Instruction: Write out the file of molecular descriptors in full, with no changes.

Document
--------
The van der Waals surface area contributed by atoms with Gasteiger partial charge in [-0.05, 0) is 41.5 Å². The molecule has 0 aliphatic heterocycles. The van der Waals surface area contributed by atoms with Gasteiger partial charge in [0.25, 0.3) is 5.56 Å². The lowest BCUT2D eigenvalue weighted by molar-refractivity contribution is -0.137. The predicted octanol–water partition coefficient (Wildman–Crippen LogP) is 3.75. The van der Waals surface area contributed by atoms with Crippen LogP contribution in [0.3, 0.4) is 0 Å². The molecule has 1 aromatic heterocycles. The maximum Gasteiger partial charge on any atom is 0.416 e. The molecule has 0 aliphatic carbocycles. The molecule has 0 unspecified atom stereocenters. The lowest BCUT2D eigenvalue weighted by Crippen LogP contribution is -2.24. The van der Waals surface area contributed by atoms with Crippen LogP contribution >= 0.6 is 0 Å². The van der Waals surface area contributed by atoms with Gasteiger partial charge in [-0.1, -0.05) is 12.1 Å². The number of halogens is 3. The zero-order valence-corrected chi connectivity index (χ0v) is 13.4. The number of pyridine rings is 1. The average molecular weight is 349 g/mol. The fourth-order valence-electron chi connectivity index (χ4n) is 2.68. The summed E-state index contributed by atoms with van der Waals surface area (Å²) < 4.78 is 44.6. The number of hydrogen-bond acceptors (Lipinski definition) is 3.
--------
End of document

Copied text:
The van der Waals surface area contributed by atoms with Gasteiger partial charge in [-0.05, 0) is 41.5 Å². The molecule has 0 aliphatic heterocycles. The van der Waals surface area contributed by atoms with Gasteiger partial charge in [0.25, 0.3) is 5.56 Å². The lowest BCUT2D eigenvalue weighted by molar-refractivity contribution is -0.137. The predicted octanol–water partition coefficient (Wildman–Crippen LogP) is 3.75. The van der Waals surface area contributed by atoms with Crippen LogP contribution in [0.3, 0.4) is 0 Å². The molecule has 1 aromatic heterocycles. The maximum Gasteiger partial charge on any atom is 0.416 e. The molecule has 0 aliphatic carbocycles. The molecule has 0 unspecified atom stereocenters. The lowest BCUT2D eigenvalue weighted by Crippen LogP contribution is -2.24. The van der Waals surface area contributed by atoms with Crippen LogP contribution >= 0.6 is 0 Å². The van der Waals surface area contributed by atoms with Gasteiger partial charge in [-0.1, -0.05) is 12.1 Å². The number of halogens is 3. The zero-order valence-corrected chi connectivity index (χ0v) is 13.4. The number of pyridine rings is 1. The average molecular weight is 349 g/mol. The fourth-order valence-electron chi connectivity index (χ4n) is 2.68. The summed E-state index contributed by atoms with van der Waals surface area (Å²) < 4.78 is 44.6. The number of hydrogen-bond acceptors (Lipinski definition) is 3.